By Addie Simkin, HAF-UVa student intern
On Monday morning, June 6, the High Atlas Foundation’s office was crowded with young people. Law students from the University Cadi Ayyad who work with the HAF’s legal aid clinic arrived to participate in an identity mapping workshop with the UVA interns. HAF’s Ikbale Bouziane facilitated our dialogue and ensured that both the Moroccan and American perspectives on identity were represented in our discussion.
Our workshop began with several markers of identity to reflect on: language, age, hometown, role model, socioeconomic class, family, and so on. Ikbale also offered us the opportunity to write our own prompts on the mind maps. My group added a section for our hobbies, our perception of love (though adding it felt too intimate to me), and a section for doodling. Other groups remained truer to the intention of the workshop and added sections for music genres, favorite clothes, and food. Of the prompts Ikbale assigned us, “role model” was the most interesting. I and the other American in my group wrote our mother and father as our role models; all four Moroccans wrote in turn “mysilf, my selfe, mysilfe, my self.” It certainly appeared so, since none of them referred to the others’ spelling of “myself” when writing it.
I was struck that in this society that values family and hospitality so strongly—values that I associate with collectivism and interdependence—all four of our group members rely so solidly upon themselves. I said “they look up to mirrors” when we presented our identity map to the class and the law students all laughed, nodded, and agreed that they are their own role models. We had the opportunity to recognize a cultural phenomenon: Moroccans are self-reliant and see themselves that way.
To me, the value of the workshop comes primarily from the conversations that came after it. The workshop itself was like a trawler: Ikbale, the fisherwoman, sifted through the silt of our self-concepts in search of fish, moments when we could recognize how our identities relate to the world around us. I had such a one with the role model question. Trawlers muddy the water behind them; in the same way, Ikbale muddied the way we interacted with one another after the activity was over. In the wake of the workshop, we were less concerned with how we presented ourselves and instead focused on learning more about others.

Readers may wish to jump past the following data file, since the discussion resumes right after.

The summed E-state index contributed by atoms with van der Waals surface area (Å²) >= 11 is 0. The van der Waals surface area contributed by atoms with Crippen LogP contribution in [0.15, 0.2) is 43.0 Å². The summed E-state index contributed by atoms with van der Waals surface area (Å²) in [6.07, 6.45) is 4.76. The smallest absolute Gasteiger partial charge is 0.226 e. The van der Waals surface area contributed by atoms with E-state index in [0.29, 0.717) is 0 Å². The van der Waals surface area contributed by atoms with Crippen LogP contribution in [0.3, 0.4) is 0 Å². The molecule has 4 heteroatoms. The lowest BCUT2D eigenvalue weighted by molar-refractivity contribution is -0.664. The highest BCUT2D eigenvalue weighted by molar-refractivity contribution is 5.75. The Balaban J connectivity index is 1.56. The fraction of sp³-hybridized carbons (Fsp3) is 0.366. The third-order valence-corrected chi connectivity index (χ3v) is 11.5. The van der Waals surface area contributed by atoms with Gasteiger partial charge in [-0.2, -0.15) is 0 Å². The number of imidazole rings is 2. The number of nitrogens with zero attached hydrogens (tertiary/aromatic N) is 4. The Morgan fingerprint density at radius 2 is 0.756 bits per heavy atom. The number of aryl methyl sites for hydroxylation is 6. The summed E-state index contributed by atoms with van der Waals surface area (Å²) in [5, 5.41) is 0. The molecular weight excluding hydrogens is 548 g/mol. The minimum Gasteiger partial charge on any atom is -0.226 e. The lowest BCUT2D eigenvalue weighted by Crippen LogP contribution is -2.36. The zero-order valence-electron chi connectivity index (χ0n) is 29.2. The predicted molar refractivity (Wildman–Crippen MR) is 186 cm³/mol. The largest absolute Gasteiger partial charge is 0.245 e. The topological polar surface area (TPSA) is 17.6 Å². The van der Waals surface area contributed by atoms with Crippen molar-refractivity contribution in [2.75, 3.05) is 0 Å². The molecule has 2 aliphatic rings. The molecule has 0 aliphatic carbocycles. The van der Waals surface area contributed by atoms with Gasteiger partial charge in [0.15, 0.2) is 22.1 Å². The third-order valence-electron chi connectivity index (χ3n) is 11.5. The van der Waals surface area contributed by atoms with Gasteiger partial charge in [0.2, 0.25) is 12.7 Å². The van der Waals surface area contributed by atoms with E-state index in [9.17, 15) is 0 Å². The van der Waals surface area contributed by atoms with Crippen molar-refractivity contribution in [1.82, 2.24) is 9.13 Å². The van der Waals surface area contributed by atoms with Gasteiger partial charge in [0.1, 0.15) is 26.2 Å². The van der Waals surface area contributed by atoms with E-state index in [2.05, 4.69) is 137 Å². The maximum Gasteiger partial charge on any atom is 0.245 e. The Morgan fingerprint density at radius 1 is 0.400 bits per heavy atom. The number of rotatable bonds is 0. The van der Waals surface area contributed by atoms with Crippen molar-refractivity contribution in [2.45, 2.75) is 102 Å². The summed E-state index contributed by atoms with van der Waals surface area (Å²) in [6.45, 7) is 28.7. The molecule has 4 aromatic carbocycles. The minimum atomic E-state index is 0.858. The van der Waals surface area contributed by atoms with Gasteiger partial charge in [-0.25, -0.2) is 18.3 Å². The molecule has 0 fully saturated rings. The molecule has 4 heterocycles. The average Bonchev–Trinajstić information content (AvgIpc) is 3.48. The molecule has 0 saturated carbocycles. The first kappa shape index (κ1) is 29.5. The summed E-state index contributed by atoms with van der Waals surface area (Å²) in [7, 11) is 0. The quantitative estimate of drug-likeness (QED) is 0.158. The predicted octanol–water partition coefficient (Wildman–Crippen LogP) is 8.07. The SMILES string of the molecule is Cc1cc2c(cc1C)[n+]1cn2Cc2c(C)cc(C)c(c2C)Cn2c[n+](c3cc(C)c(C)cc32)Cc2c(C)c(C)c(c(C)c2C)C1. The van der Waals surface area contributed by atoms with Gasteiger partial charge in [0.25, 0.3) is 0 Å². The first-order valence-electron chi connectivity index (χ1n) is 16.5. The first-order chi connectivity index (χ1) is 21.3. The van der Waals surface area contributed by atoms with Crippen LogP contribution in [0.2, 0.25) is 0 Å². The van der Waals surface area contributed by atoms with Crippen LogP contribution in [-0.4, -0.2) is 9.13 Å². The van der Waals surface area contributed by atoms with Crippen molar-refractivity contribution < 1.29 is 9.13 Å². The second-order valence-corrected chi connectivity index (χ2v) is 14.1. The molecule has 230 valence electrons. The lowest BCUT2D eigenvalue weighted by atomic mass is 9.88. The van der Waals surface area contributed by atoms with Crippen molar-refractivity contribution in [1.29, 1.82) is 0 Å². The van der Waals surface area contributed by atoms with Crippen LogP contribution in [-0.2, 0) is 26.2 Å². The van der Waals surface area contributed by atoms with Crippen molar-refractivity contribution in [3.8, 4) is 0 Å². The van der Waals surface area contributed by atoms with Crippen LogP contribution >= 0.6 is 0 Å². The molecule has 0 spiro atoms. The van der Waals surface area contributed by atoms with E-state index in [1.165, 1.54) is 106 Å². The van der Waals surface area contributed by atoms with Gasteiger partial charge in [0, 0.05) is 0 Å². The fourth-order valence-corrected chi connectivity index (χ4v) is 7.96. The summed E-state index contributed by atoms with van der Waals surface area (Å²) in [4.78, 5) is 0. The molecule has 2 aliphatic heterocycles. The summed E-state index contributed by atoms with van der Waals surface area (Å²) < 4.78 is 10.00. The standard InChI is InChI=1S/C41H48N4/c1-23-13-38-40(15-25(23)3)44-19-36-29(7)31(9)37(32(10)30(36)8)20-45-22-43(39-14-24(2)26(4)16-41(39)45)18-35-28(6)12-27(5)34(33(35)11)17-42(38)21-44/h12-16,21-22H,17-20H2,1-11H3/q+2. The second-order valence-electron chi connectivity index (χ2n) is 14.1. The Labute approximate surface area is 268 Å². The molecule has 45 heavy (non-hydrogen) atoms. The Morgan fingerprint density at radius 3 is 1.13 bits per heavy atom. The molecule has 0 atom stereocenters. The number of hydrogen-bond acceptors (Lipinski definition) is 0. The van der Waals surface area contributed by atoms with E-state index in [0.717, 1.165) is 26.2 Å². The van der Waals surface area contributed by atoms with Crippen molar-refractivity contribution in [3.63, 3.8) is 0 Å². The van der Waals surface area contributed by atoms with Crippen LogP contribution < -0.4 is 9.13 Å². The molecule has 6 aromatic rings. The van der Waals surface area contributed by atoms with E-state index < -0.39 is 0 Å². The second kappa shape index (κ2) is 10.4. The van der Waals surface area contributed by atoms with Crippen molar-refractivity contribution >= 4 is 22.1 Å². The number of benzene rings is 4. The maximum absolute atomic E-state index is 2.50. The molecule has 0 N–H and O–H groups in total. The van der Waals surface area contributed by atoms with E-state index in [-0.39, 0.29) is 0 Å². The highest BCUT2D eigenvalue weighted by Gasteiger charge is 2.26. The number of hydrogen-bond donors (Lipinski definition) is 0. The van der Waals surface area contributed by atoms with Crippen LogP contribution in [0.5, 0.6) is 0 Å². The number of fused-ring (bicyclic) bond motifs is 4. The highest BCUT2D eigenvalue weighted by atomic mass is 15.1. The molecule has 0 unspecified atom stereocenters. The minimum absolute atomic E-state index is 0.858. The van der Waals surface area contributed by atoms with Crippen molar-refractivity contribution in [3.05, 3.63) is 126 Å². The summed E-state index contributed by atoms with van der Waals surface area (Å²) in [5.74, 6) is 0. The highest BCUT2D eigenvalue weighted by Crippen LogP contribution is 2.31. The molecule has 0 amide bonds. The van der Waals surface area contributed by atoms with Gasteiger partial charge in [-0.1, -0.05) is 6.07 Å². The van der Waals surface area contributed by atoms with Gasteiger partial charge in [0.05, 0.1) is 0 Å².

At lunch, a group of law students sat with me. One, Karim, asked me about Russia. Are Russians persecuted in the United States? What are your opinions about the war in Ukraine? He expressed his opinions about Russian politics, the Cold War, and NATO in return. We were able to compare our political positionalities, the way we understood war and fatality, and the way we think about the economy. Without the workshop that morning, we would have interacted in clean water, and kept our thoughts in the silt to ourselves. But we were willing to be muddy and talk about topics that would otherwise have been taboo.
The value of the workshop with the Cadi Ayyad students is multidimensional. It fostered intercultural dialogue between two groups of young people, invited us to reflect on ourselves, and encouraged us to recognize what unites us with and differentiates us from others. We considered how we interact with the world: the language we use to learn and build friendships, the cities we grew up in, the socioeconomic class that supported or obstructed our aspirations.
The workshop primed us to connect more deeply with one another. I remember that one of my group members is a criminology major. Another loves his date farm, and showed us photos of his palms, squatting in rows. I am still in touch with Karim. We discuss our pets, migration policies in different countries, and our hardships in a day. We met each other when the water was muddy, so we were able to forge a solid friendship quickly. That is to say, the workshop generated the conditions for us to form intercultural relationships, founded on an empathy for our ideological and experiential diversity. We all came to the HAF office that morning, even if our routes were categorically different.
This article was completed with the support of the United States Agency for International Development (USAID) and the Hollings Center for International Dialogue. The High Atlas Foundation is solely responsible for its content, which does not necessarily reflect the views of the USAID or the Government of the United States.
The USAID Dakira program, implemented by the High Atlas Foundation and its partners, aims to strengthen inter-religious and inter-ethnic solidarity through community efforts that preserve cultural heritage in Morocco.